By Lusha Jetley
I was four, when my art teacher told me to pull my tunic down before sitting in class.
I was eight, when my mother bought me a jacket to go with my sleeveless dress.
I was twelve, when I was informed my breasts are too big for my uniform.
I am now seventeen, and I continue to be objectified.
I walk around the market, peering into the eyes of every man, trying to correctly identify his intentions.
More often than not, I am let down when his gaze lowers to places it shouldn't -
The only thought which invades my mind is
"Please, don't think about touching me".
I am seventeen, but then again, she was five.
I am seventeen, but then again, he was two.
I am seventeen, and yet, I am scared.
I am scared of more than just the entitlement of man;
I am scared of the compliance of society.
I am scared of how easy it for us to tell our girls,
That we are imperfect, we are the embarrassment
and we must mend our ways if we are to get anywhere.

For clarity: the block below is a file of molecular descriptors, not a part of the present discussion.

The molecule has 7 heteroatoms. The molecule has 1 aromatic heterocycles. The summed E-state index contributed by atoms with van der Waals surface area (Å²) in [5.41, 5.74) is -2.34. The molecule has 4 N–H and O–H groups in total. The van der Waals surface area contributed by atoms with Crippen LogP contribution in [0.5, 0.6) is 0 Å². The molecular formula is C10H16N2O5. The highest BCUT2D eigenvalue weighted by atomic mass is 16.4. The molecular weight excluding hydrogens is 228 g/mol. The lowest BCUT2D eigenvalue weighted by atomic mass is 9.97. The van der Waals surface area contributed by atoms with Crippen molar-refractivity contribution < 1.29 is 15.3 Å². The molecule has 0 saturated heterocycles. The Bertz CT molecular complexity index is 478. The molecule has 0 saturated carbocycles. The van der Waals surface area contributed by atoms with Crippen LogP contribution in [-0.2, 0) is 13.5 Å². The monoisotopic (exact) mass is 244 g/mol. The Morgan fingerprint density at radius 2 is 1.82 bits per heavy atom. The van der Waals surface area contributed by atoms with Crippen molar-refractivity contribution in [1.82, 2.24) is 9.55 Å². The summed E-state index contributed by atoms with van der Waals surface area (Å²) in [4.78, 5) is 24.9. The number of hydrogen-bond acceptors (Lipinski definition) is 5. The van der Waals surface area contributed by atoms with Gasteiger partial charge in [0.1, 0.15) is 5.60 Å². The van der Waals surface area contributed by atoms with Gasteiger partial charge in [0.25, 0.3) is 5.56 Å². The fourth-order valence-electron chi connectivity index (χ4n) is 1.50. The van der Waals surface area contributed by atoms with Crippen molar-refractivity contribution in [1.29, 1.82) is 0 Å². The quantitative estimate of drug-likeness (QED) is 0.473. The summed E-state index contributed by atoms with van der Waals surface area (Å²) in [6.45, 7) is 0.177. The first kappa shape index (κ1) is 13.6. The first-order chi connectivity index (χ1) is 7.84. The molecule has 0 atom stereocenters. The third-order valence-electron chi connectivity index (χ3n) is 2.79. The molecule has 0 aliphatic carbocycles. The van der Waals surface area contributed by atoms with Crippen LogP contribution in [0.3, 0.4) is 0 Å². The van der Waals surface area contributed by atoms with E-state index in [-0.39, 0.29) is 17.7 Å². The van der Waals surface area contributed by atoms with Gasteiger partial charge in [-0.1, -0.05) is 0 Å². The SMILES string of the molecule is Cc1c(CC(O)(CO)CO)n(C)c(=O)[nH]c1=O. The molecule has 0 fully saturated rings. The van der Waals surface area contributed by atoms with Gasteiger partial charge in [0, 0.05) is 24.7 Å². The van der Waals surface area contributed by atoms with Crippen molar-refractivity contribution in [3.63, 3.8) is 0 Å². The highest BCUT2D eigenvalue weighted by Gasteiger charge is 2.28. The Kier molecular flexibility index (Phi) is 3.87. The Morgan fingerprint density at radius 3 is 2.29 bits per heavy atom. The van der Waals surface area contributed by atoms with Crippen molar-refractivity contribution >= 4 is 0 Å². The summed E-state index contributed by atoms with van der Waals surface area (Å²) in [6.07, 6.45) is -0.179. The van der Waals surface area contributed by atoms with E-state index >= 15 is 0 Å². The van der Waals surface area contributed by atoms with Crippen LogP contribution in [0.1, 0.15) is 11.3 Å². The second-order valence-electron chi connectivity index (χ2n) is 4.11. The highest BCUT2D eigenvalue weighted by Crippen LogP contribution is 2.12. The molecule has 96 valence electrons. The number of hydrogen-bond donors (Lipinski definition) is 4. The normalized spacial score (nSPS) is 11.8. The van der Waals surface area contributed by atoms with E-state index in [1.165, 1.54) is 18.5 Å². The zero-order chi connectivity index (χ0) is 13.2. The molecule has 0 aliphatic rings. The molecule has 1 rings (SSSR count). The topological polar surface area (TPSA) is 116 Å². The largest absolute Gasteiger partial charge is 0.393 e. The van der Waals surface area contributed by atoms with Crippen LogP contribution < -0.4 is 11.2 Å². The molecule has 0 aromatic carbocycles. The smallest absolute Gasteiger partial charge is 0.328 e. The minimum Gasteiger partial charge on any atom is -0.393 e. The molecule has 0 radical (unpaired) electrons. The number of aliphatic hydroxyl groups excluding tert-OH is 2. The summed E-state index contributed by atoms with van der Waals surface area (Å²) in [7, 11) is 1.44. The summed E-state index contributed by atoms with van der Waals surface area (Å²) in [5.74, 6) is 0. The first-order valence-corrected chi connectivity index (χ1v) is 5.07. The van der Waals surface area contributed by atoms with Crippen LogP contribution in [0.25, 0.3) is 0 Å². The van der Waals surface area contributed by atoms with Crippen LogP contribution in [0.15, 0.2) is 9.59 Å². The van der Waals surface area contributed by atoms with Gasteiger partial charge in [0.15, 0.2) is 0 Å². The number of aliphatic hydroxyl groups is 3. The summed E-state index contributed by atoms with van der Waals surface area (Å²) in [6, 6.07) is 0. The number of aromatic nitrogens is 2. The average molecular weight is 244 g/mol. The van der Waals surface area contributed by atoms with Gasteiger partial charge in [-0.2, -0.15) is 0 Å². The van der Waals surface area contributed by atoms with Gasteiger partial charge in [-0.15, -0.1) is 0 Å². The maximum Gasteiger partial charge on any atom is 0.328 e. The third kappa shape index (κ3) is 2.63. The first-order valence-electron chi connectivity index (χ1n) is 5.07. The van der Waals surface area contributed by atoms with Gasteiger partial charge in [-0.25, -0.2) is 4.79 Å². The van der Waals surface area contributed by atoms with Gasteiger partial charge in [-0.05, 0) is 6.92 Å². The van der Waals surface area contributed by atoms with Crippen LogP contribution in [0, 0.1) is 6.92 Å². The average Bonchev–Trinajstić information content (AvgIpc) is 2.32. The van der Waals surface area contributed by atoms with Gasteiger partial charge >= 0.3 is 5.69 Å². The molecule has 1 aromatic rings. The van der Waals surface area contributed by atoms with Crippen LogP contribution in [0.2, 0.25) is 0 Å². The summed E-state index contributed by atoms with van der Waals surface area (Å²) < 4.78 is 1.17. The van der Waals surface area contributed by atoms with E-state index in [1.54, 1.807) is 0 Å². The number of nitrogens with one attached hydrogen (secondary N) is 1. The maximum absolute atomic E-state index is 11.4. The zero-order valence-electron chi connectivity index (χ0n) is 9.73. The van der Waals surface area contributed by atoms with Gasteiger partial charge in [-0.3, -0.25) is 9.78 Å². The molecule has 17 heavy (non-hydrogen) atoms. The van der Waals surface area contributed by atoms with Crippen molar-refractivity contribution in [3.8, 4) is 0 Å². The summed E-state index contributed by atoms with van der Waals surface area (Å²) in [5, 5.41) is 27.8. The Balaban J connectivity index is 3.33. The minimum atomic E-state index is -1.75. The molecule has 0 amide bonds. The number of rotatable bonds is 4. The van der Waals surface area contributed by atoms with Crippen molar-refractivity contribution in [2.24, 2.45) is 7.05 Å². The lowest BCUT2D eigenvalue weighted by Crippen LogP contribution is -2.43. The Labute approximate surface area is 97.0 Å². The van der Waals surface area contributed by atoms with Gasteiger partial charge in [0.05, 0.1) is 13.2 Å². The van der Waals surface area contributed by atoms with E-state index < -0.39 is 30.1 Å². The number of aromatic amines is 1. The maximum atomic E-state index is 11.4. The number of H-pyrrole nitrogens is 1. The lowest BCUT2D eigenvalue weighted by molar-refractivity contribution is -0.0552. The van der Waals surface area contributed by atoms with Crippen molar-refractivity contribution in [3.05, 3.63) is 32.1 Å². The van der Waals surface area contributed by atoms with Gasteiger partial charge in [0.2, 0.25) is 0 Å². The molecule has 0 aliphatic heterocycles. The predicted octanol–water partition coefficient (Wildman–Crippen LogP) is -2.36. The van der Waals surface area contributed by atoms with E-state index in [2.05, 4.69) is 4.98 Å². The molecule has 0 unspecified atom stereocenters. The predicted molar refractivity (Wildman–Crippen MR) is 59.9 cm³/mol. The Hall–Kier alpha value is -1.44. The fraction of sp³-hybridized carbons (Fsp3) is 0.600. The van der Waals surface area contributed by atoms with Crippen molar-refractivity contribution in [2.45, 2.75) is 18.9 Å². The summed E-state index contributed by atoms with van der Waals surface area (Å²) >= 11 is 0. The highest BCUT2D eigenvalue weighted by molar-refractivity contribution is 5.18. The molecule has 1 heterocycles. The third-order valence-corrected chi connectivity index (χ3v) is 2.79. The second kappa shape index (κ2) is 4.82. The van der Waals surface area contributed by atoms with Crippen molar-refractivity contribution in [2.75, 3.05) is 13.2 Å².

I am taught to appeal not only to the fancies of his desire,
but also to succumb to the constructs he has introduced into society.
Tell me, dear sir, are my shoulders truly that irresistible?
Do my knees entice you to commit unholy acts?
Do my bare naked collarbones seem to be screaming for your defilement?
Are you honestly that enslaved to imaginary seduction?
And tell me, dear ma'am,
Why should I have to wear the salwar kameez?
Why am I not allowed to sit cross legged?
And why, oh why is it so easy for you
to shame me, and shame her and shame every girl you see?
What authority do you have over my morality?
What authority do you
or all of you
have over me?